Sliding into Staffordshire
From Atherstone to Stone
The Coventry Canal tumbles down the 11 locks at Atherstone, weaves its way past open fields and under the West Coast railway line towards Polesworth.
This is a pleasantly kept, large ex-coal mining village in North Warwickshire. When passing this way a few years ago church bells were ringing out across the Anker Valley. Where had the lovely sound come from? Only if you strain your eyes to the north east of the canal might you make out the squat church tower of Polesworth Abbey.
Since that occasion Boatwif has developed an abbey habit. A few minutes’ stroll across a neat and expansive park brings you to the abbey which has been here a long time…
Inside the church this time was an addition – an enormous figure of St Editha, a representation of Princess Editha, daughter of King Egbert who founded the abbey in 827. She became the abbess and is commemorated in various parishes in the Midlands and in Louth, Lincolnshire.
The area’s coal-mining past is not forgotten: there’s a plaque beside the towpath, a small museum along the canal at Pooley Hall and a symbolic pillar on top of a spoil heap. (Energy from sunlight is absorbed by the layers of decayed leaves which are compressed over millennia to form seams of coal).The underside of a modern bridge nearby gives recognition to both the physical and human support structures for the mines and the miners. Though the area may have been blighted by open cast mining, trees and country parks now provide pleasant leisure space for the local population.
Not far after Polesworth the canal slips into Staffordshire. The canal passes through Alvecote, once a loading basin for Alvecote Colliery, its wharfs and businesses now aimed at leisure boating. It was hereabouts that a text arrived: Think you must be in Staffs now. Could join you tomorrow at Hopwas. So, four months after a day of windlass-winding on the Staffs and Worcs Canal Tim and Jan were volunteering for crew duties again!
Near Tamworth sharp-eyed boaters and towpath walkers may soon wonder if they are indeed in Staffordshire – or in central Europe… There it still is, a career souvenir perhaps, a border post for the old GDR (East Germany).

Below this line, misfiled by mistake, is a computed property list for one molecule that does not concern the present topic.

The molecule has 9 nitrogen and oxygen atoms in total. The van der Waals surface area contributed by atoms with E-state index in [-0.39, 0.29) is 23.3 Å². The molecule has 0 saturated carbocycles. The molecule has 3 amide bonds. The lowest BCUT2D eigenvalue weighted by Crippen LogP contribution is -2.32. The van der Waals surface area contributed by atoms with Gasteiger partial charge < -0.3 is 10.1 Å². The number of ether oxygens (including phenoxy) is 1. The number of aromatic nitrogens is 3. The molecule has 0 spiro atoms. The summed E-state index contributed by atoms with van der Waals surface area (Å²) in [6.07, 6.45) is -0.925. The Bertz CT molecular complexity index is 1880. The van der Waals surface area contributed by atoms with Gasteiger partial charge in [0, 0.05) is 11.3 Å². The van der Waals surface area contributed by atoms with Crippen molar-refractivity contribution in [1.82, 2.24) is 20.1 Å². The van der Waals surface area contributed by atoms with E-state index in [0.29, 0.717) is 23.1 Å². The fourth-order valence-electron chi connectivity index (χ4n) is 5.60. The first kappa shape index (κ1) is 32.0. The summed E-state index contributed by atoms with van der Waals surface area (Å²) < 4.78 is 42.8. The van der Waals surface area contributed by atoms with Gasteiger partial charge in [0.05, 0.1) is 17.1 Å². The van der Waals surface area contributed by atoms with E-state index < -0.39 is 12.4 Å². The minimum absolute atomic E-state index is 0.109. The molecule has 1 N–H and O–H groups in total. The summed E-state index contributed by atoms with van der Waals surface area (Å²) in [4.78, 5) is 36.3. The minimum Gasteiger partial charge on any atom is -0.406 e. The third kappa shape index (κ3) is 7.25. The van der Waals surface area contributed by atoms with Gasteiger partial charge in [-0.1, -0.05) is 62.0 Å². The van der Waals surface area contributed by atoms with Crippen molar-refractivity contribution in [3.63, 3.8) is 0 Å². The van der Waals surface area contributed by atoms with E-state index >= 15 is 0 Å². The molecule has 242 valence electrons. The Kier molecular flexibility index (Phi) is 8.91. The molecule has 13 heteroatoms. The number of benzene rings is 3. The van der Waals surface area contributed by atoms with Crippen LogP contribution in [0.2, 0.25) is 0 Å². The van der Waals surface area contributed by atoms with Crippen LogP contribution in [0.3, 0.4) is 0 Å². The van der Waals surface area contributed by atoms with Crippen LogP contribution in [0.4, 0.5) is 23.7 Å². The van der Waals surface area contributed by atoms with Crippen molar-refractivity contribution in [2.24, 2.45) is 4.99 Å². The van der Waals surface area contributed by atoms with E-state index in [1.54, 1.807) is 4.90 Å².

On towards Tamworth, past gardens packed with ornaments. As you float by you find yourself according a letter to each one: K or T or D. (Kitsch or Twee or Droll…)
Transition up or down the two Glascote Locks is never fast. The locks fill slowly and empty quickly – but always there is a delay here. But when the Autumn colours were as fine as they were above the locks what did it matter?
It mattered not at all – until a fierce and sudden rainstorm drenched the crew. What good are gaiters and over-trousers and long jackets if they are on the boat and the would-be wearer is lock-side…?
For an age it seemed Boatwif sloshed and paddled about until at last the boat was safely below the locks – and she in turn could go below decks to strip off soaking wet trousers, socks, boots and coat and replace them with drier, more weather resistant items!
Wednesday dawned less wet – but pretty breezy. Round the first corner at Hopwas there was an astonishing sight of a boater doing a good deed. Out of the water he was hooking a broken pub sun umbrella, one less hazard to catch on a boat propeller. As Cleddau cruised past woodland kingfishers (one? two? more?) tantalisingly teased, darting ahead, diving into undergrowth, then reappearing – no photo evidence, sadly!
Whittington (more Kitsch/Twee /Droll garden items) – Huddlesford – Streethay Wharf… Places were passed – a sharp wind blew and the crew shivered! There were dense carpets of leaves clogging the prop – and new houses on the approach to Fradley Junction.
Here from the Coventry Canal, it’s a sharp right down the Trent and Mersey Canal to Burton and Nottingham and a sharp left to climb up the Trent and Mersey, ultimately to Stoke-on-Trent, Manchester and the far north…
The Stafford crew jumped off at King’s Bromley just before Bridge 55. “There’s our car; it’s still there…!” one exclaimed.
How glorious to be moving northwards over the next couple of days, along the Trent and Mersey in wonderfully sunny conditions. There were familiar views of course, the line of hills to the south indicating the Trent Valley, first sighting of Rugeley Power Station, the strange figure by the Armitage Tunnel, the mock speed camera and the blue light boat at Rugeley… Though potatoes were being harvested near Taft Bridge and a farm nearby seems to have diversified into boat construction the eye is constantly distracted by Autumn. She is a star performer this year; trees ablaze in sizzling colour, branches laden with berries, hedges forming walls of vibrant hues.
Moored at Great Haywood Junction on Thursday night there was an offer of a Get Out of Jail Free Card. “We’ll pick you up after bell-ringing practice,” said Tim, “and take you to the pub* for a drink”. There was no talk of quarter peals among the campanologists but experiences shared with boater /ringers of the Huddersfield Narrow, there was talk of passage to Leeds and Skipton – and a mutual acquaintance discovered!
This county (now the rain has stopped!) is presenting itself well: friendly folk, delightful waterways scenery and stunning seasonal colour!
Staffordshire towns next: through Stone on Saturday, Stoke-on-Trent on Sunday…
*The Greyhound at Burston
Stats since last post: 41¾ miles, 11 locks
Monkton Moments* to date: 22
(Monkton Moment*- a reference to / recognition of Cleddau’s Pembrokeshire connections)